Lady Driver: Life, Love, and the Pursuit of Automobiles

A conversation with Joe Molina, President of JMPR

When Joe Molina was a kid growing up in Orange County, he would make (collect) calls to car factories in Europe to order brochures about automobiles that weren’t sold in the United States. Even though he didn’t have a driver’s license, he would arrange to go on luxury car test drives, giving a friend’s address as a pick-up point so his dad wouldn’t know he was riding around in Aston Martins.  After graduating high school, he joined the Army as a rock journalist, hoping to earn enough money to buy an exotic car of his own.  When he was twenty-two, he left the music business to start his own company.

Thirty-five years later, that company, JMPR, is the one of the most in demand lifestyle and automobile public relations firms in the country, with clients like Bentley, Bugatti, and Infiniti. Molina’s childhood hope that he would someday own his dream car has come true tenfold; throughout his presidency he has owned over eighty of the world’s most beautiful cars, including a 1973 Lamborghini, 2007 Maserati, and 1956 Bentley Continental.  As he prepares for the LA Auto Show later this month, we got to chat with him about cars, the immense success of his company, and the difference between life and living.  Here, the motor maven shares some words of wisdom:

On Cars and Youth:
“I didn’t buy a car until I was 21. I just didn’t have the money. My first car was a 1971 Volkswagen Super Beetle. It was green with a white interior. A guy owns an exact copy of it in Michigan, and I’ve been tempted to buy it. I’ve traded, bought, and sold all the cars I wanted to own as a kid.”

On Cars and Life:
“When my father passed away, we had a ’66 Chevy Caprise wagon. I bought it from my mom and worked out my grief: I restored the car, built it up into a hot rod, and used it for eleven years. Then I sold it. My therapy session was over.”

My cars reflect my history: the license plate of my first Lamborghini had my high school’s initials on the plates, and I bought a replica of the car I met my wife in.  She recently passed away from breast cancer; we were together for as long as JMPR has been around—thirty-five years.”

On Cars and Living:
“You need to find what moves your heart. Take a lot of test drives. You can’t own a Porsche when you’re six feet under, and you don’t want your last breath to be, ‘Gosh, I wish I had bought that Bentley.’ Find your passion. Find what makes your heart flutter.  If you can’t afford the car, you can rent them – you can’t buy happiness, but you can certainly rent it.”

On Cars and Art:
“My wife and I collected art and cars together. Contemporary art and collectible, exotic cars are the icing on life. Nobody needs these cars; they are accessories. More people need to reward themselves with a good car. It’s like a good bottle of wine, there’s something about it that lifts your spirits. Even just seeing it parked in the driveway. Cars are mobile dreams, and in L.A., the city of dreams, it all fits.”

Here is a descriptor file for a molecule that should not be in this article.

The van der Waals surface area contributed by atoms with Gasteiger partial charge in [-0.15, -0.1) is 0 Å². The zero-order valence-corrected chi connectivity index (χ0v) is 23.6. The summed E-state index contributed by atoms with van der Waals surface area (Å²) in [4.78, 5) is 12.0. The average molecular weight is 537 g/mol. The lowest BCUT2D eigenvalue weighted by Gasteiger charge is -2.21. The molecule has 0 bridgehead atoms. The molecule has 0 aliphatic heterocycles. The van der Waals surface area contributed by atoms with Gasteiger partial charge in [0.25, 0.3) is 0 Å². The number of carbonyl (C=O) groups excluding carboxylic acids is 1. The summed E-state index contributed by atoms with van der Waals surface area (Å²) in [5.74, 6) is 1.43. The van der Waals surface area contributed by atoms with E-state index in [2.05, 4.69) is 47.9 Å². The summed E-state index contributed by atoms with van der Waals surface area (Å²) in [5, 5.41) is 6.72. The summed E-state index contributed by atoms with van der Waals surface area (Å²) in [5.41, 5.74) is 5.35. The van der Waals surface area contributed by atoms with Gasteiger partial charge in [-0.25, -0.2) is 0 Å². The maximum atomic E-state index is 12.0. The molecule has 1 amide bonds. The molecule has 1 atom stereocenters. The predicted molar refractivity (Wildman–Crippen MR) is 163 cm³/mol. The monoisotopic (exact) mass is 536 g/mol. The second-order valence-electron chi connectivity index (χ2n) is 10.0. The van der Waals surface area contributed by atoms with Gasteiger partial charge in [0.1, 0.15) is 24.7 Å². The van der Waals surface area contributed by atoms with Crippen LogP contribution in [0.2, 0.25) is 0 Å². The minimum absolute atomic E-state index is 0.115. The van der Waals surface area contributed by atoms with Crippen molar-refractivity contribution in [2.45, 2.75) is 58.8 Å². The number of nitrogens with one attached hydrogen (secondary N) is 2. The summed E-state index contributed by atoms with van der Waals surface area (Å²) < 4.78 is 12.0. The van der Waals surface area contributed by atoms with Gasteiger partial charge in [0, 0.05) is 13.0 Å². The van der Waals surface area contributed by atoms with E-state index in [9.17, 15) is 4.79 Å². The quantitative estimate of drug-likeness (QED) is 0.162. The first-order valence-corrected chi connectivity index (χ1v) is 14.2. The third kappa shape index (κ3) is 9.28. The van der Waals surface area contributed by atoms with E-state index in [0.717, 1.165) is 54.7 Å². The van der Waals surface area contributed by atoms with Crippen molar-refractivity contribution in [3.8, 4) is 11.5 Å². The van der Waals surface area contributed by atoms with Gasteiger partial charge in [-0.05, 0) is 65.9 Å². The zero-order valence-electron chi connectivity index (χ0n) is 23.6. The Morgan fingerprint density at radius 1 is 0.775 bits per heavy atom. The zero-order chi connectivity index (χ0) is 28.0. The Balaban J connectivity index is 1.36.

On Cars and Los Angeles:
“The freeways in L.A. are the only downside [to the city] because the only thing you get a chance to do is rev your engine, gas, brake, gas, brake. There is nowhere to test a car’s speed, except for the 210, maybe, around sunset. I should have ended up in jail making license plates so many times for how fast I’ve gone on that road.”

On Cars and the L.A. Driver:
“I think in many cases, their cars are more important than their homes, and the way traffic goes, [Angelenos] will see their car more than their house. Something that is unique to L.A. is that people aren’t afraid to show success on four wheels. There is an attitude that it’s all right to have fun, to show off, and to have some individual flair. This city is really cool because there are two important things people look for when buying luxury cars: speed and what it looks like arriving and leaving. Any cars above $35,000, you don’t need for transportation, it’s a statement of how you feel. That’s an important aspect of L.A.; that’s why all the auto trends start here. We are defined by what we drive.”

On Cars and Sharing:
“If there are kids looking at my car, I’ll take them for a ride. One time, this guy who works at my pharmacy complimented my car, so I threw him the keys and said, ‘See you in fifteen minutes.’ It changes people’s lives. Kids never forget, and that’s how you keep the dream alive. It’s better than only driving the cars in Grand Theft Auto.”

On Cars and What Matters:
“Eating, drinking, and driving. Not necessarily in that order.”

A Look at Joe’s Journey:


theessentials_masa_tChristina Wolfgram is a blogger who, like most Angelenos, pretty much lives in her car (a 2011 Ford Fiesta. ¡Ole!) Her mission? To investigate the California car-mosphere. Visit CityThink every other week to experience L.A. from this Lady Driver’s perspective, and follow her adventures on Twitter @TheCWolf.